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What is 3D Printing?

3D printing is a subset of additive manufacturing.

Additive manufacturing is where a part is made by adding material, whereas the subtractive manufacturing process is where a part is made by subtracting material. In 3D printing, a 3D printer makes a three-dimensional object from a CAD (computer-aided design) file. There are a variety of materials and 3D printing technologies available, making it easier than ever to create parts for all sorts of industries.

Plenty of people assume 3D printers are a new technology, though you may be surprised to know they’ve been around since the 1980s. However, printers up until 2009 were mostly used for industrial purposes, and were prohibitively expensive to use for most. Nowadays, businesses around the world are able to utilize 3D printers to produce parts for manufacturing purposes with improvements to 3D printing costs.

How to 3D Print

3D printing is a relatively simple, highly automated process.

1. Start with a CAD file. A CAD file, or computer aided design file, can be created by CAD software like Solidworks, Autodesk Fusion, Onshape, ANSYS, or many others.

2. Exported the file from CAD as an STL file, the universal input file type of 3D printers.

3. After exporting the part, upload the STL file to your printer's slicing software. For Markforged printers, this software is called Eiger.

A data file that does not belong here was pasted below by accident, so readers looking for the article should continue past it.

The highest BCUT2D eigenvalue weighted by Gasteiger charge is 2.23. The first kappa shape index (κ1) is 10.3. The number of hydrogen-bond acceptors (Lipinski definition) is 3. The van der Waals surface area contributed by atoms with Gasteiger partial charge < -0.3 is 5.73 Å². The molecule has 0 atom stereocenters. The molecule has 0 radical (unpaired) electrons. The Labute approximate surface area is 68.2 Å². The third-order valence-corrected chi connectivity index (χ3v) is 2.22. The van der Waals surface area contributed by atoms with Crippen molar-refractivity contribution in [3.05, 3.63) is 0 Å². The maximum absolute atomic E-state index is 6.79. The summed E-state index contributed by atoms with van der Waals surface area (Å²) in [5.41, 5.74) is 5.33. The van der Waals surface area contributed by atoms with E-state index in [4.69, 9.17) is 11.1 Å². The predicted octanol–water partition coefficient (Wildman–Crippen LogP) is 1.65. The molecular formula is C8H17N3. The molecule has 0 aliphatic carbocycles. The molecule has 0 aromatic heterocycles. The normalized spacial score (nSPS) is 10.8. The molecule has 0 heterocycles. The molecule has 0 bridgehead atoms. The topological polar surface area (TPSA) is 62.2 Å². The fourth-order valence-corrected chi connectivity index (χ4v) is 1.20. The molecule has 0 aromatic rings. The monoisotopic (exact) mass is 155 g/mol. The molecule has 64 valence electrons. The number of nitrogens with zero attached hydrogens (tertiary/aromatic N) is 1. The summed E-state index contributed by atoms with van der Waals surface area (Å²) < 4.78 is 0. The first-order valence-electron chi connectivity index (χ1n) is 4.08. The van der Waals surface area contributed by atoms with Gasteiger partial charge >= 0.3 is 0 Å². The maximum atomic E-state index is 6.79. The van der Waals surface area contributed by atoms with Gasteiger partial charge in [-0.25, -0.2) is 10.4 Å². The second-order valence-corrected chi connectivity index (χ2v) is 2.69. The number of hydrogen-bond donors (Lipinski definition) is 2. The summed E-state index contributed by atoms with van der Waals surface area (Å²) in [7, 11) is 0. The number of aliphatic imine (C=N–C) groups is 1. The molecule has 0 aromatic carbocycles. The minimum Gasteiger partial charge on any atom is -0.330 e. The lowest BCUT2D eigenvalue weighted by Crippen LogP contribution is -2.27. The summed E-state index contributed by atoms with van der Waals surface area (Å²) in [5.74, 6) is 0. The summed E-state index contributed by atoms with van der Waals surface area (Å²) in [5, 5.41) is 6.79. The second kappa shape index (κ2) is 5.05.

4. Once the part is uploaded it, orient the part to their liking, select material and other print settings, and let the software automatically process your part. The software slices the file into layers and determines tool paths for each layer.

5. After the part is sliced, press print. The part is printed layer-by-layer. Different technologies and materials control how thick you can make your part, surface finish, and durability of the finished part, while part size controls print time.

Uses of 3D Printing

While 3D printing has often been linked to toys and hobbyist items, they are more than capable of producing parts that can withstand a multitude of heavy duty environments.

You can find 3D printed parts being used in industries such as manufacturing, energy, and automotive. From functional prototypes, tools and fixtures to end-user parts, the 3D printing industry is revolutionizing several other industries and processes.